The latest entry in Night Lights' ongoing series of jazz elegies, with an emphasis this time on recordings from the 1970s and 80s by Charles Mingus, Miles Davis, Woody Shaw, Pat Metheny and others.
Five decades after Wes Montgomery's death in 1968, newly-discovered live recordings continue to emerge.
Ornette Coleman's music shook up a generation of jazz artists, but some of them almost immediately began to play it.
In 1945, as World War II wound down in Europe and the U.S. ramped up for an invasion of Japan, Duke Ellington undertook a weekly broadcast on behalf of the war effort, playing music and encouraging civilians to buy war bonds.
Alto saxophonist Lee Konitz, who died on April 15, 2020 at age 92, was a longtime master of melodic improvisation who played a part in some of jazz's most momentous acts--the Claude Thornhill big band and the Miles Davis Birth of the Cool nonet in the late 1940s, and the Lennie Tristano groups of the 1950s and early 1960s.
In the 1940s the young singer Anita O’Day became a sensation on the big-band scene, performing one of jazz’s first racially-integrated duets and courting what would become a lifelong reputation as an independent spirit
"The great chain of witnesses": a poem by Betsy Sholl in the new issue of Brilliant Corners drew its inspiration in part from a Night Lights show.
In the 1960s Herbie Hancock seemed to be everywhere on the jazz scene, recording both as a leader for Blue Note and as a sideman with Miles Davis and others.
Babs Gonzales was the toastmaster of the bebop world, a vocalese hipster who made the scene and lived to sing and write about it.
In 1957 singer Ella Fitzgerald recorded close to one hundred tracks as her career continued to soar in the wake of signing with Norman Granz’s Verve label.
In 1952 Billie Holiday began her last great period on record with a series of small-group sessions that capture the twilight glow of a jazz star.
A decade that saw female artists making further inroads into the male-dominated world of jazz.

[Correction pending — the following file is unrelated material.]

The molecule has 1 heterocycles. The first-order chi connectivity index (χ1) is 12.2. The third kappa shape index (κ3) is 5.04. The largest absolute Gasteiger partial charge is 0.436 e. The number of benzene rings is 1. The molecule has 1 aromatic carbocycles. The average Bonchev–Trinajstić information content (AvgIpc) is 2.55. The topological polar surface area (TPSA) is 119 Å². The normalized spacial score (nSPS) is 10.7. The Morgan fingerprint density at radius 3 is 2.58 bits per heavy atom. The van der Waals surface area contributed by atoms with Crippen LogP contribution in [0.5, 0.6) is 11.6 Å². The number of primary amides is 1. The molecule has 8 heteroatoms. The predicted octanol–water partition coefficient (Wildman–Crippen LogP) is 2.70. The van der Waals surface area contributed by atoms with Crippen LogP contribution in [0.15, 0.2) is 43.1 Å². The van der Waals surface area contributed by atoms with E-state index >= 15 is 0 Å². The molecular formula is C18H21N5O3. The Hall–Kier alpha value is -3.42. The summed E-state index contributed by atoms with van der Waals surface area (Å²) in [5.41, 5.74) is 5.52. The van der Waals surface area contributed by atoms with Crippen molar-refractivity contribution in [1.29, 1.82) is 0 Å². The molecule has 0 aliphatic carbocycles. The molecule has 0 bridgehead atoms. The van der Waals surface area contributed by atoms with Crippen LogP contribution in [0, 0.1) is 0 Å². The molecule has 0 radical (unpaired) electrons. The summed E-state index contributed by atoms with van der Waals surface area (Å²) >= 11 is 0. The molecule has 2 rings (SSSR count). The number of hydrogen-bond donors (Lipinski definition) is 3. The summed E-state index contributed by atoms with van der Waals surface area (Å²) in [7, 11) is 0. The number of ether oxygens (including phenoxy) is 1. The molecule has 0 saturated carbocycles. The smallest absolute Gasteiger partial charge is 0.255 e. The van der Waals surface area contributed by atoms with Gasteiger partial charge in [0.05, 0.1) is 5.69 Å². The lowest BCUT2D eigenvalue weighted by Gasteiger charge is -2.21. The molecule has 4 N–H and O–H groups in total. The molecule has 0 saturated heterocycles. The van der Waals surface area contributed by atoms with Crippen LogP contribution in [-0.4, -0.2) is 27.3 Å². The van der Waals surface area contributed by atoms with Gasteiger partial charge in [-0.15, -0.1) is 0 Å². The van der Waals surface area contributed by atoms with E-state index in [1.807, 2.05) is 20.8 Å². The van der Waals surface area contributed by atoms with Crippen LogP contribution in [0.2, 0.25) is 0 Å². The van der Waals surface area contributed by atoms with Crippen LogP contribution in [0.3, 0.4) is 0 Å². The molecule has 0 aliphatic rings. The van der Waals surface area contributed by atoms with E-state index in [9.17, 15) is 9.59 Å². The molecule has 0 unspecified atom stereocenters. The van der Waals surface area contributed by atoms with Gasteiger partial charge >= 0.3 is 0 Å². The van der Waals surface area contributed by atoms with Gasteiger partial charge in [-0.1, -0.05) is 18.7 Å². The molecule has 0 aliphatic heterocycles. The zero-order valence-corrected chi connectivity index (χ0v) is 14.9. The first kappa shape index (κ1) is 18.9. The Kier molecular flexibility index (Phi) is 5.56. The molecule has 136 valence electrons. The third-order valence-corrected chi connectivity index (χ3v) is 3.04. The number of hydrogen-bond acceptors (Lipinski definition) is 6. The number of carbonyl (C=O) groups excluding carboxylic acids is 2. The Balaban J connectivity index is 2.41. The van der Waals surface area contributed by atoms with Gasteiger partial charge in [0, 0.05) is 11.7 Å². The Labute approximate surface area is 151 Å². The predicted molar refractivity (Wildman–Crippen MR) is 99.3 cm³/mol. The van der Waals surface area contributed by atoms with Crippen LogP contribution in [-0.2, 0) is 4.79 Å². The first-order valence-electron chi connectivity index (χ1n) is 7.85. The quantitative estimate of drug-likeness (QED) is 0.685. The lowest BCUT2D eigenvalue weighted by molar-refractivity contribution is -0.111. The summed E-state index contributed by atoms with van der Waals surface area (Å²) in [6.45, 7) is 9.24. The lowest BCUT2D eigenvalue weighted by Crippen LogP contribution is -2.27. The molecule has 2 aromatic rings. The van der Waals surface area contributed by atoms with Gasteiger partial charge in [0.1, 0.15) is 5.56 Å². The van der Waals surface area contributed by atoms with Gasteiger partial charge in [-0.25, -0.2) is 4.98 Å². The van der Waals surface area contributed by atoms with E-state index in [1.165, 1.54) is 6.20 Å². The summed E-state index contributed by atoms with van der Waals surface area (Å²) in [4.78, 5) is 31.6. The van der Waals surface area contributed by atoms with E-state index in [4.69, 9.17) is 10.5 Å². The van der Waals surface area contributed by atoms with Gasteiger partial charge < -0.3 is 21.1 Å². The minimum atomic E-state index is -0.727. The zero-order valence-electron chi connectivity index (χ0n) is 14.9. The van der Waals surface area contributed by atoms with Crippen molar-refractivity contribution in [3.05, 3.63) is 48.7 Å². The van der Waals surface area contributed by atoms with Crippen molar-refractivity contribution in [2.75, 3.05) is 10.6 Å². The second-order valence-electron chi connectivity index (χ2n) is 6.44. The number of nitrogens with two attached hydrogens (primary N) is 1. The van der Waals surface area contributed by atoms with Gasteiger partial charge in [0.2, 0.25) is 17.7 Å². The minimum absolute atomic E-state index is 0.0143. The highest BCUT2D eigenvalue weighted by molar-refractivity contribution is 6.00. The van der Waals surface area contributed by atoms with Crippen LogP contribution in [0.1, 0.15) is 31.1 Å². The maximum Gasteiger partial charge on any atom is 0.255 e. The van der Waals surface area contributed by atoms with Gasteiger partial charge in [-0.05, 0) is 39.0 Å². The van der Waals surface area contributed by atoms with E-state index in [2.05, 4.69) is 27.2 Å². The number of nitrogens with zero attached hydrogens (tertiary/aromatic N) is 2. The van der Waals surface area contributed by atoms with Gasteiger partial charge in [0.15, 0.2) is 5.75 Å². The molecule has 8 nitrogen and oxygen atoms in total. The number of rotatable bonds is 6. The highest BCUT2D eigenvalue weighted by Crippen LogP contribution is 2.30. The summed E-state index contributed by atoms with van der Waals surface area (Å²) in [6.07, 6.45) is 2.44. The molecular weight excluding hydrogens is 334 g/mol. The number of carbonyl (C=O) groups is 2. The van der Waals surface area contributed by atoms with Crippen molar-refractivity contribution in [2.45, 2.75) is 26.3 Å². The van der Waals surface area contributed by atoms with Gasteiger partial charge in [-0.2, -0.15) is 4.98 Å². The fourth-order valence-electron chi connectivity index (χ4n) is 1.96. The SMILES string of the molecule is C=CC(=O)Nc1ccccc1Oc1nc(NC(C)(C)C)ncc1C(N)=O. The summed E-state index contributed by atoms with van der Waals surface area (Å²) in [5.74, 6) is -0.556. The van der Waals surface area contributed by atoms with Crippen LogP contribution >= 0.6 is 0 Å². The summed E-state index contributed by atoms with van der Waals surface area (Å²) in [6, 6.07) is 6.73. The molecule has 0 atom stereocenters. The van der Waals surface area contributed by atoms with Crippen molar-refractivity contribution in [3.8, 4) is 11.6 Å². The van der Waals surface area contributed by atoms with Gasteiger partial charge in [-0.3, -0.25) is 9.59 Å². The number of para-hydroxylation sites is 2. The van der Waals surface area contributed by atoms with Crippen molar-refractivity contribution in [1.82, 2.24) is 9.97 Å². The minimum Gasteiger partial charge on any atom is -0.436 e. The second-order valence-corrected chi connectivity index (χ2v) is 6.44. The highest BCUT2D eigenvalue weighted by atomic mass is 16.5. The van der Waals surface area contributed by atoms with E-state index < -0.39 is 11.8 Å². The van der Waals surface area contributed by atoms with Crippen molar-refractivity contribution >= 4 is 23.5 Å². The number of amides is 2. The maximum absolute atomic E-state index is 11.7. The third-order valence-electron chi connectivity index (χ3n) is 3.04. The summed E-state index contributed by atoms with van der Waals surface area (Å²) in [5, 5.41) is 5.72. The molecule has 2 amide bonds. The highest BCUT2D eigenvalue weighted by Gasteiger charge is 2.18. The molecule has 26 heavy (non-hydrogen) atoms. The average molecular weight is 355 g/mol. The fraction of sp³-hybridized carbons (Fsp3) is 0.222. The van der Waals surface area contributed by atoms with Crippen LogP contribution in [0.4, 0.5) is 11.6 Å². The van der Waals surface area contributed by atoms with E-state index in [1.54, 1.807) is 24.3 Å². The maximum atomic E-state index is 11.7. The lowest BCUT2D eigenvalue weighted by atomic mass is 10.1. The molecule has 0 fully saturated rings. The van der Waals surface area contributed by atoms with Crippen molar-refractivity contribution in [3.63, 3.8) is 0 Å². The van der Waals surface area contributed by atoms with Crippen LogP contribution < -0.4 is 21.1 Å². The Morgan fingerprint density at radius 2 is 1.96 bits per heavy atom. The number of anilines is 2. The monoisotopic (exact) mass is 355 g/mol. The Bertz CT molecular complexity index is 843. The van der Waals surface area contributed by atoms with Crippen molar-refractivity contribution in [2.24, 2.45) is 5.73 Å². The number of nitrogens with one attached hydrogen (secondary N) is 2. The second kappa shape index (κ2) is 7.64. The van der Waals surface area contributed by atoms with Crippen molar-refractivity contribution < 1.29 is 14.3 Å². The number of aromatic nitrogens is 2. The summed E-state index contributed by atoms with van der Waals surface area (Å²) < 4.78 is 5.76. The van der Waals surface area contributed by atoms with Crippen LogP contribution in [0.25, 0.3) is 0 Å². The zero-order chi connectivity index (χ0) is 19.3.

Keep it cool: jazz historian Ted Gioia joins us for the music and meaning of Lester Young, Charlie Parker, Bix Beiderbecke, Miles Davis and more.
Explore some of the notable musicians who emerged from the 20th century Detroit jazz scene.
From the 1960s on, Detroit continued to produce a stream of superlative jazz artists, even as the jazz scene in other major cities began to fade. Mark Stryker, author of JAZZ FROM DETROIT, joins us again to discuss how Detroit's jazz culture stayed alive.
It’s a city known for the automobile industry and the soul-pop legacy of Motown Records, but Detroit is also a great jazz capital.
How singer and pianist Nat King Cole pushed the boundaries of 1950s segregated culture through its hottest medium.
A wartime concert, a Carnegie Hall debut, an epic work celebrating black history: the story of Duke Ellington's most ambitious work.
Veteran producer and radio host Bob Porter joins Night Lights to talk about his book on one of jazz's most popular styles.
Jimmy Heath was off the jazz scene for much of the 1950s, but he returned to make a string of albums that cemented his reputation as a composer and a player.
America in the 1920s: Wall Street was on the rise, cops were on the take, jazz was in the air, and alcohol had been banished—but it certainly hadn’t vanished.
Exploring the musical history of the "pianist of his own genre" depicted in the movie GREEN BOOK.